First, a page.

Wikipedia:Notability (movies)

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All articles in Simple English Wikipedia must be about notable subjects. This page shows how notability is used for movies. Notability is different from "fame", "importance" or "popularity", although these may affect it.

Important note: If a new article does not fully meet these notability guidelines, that is not a reason for quick deletion. A claim of notability is enough to avoid quick deletion under A4, even if someone disagrees with the claim. This would then need a full Reason for deletion process to decide if the article should be included in Wikipedia.

In order to meet Wikipedia's rules for notability, the article must show that the guidelines have been met. Evidence with references should be included. This is an important part of the rules about keeping articles. But remember, notability is only one part of the rules about keeping articles. Other rules that can affect an article include:

General rules[change source]

Main article: Wikipedia:General notability guideline

First, be sure to read the general notability guideline. It gives the general rules for notability for all subjects. For articles about movies, it is sometimes hard to satisfy all the rules on that page. This page gives other ways to show notability for movies. Remember: showing that a movie is notable is only one step in getting an article on Wikipedia. It is up to consensus to decide if an article stays on Wikipedia.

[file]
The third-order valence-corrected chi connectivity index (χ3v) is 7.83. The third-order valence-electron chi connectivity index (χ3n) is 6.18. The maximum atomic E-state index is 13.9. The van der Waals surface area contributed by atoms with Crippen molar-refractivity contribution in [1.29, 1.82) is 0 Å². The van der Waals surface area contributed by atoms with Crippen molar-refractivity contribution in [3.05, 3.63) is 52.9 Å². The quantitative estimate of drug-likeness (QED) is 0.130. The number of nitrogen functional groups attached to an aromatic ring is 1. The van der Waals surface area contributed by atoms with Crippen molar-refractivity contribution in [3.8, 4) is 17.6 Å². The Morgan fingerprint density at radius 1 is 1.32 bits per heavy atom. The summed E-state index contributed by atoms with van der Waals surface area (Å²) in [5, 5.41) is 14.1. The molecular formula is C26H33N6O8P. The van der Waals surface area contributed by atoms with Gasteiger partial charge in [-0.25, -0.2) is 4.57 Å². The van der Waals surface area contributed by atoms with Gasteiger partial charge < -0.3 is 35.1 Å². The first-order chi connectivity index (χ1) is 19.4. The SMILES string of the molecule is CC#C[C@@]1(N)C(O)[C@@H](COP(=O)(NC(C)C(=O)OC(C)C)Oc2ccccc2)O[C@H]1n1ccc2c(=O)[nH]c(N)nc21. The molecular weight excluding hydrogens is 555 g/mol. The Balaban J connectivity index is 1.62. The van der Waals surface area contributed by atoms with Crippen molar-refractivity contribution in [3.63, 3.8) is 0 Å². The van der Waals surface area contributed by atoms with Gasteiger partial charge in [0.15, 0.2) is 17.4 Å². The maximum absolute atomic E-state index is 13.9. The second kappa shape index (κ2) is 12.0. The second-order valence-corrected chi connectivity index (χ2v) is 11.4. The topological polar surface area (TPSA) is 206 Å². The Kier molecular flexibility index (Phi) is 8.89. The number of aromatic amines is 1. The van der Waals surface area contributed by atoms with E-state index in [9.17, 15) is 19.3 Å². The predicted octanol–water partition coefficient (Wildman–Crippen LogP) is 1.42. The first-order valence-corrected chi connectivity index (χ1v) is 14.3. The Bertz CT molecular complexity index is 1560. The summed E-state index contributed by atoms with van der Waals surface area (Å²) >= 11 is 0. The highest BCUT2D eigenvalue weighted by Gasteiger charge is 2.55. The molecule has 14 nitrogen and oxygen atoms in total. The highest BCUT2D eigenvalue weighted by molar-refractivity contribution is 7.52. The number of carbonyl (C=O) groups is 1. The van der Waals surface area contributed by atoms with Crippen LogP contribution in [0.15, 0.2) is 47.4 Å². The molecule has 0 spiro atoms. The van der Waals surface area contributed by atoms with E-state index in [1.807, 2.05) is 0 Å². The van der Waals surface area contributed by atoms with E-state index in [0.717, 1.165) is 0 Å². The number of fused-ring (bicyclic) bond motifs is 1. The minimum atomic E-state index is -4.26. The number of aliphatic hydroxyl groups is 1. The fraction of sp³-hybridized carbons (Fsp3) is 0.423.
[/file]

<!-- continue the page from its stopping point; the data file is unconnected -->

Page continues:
Reliable sources[change source]

One of the rules in the general notability guideline is that coverage must come from reliable sources that are independent of the subject. This section discusses a source's reliability and independence.

  • Reliability: First, please read WP:reliable sources. If a source is not a reliable source, it cannot be used as evidence to show notability.
Even in sources that are otherwise reliable sources, only coverage that is independent of the source and significant can be used to show notability. A whole article in The New York Times about a movie could be used to help show notability. A routine movie listing and description in the same newspaper cannot be used to help show notability. See following sections.
  • Independence: The source cannot be linked to the subject. Usually, if a person or organization writes or publishes about itself, this writing is not a good source. Even a source that is usually reliable is not considered reliable when it writes about itself. In the case of movies, people working on a movie are not reliable sources, because they are not independent. Things published by, or with the help of, movie studios, are not reliable.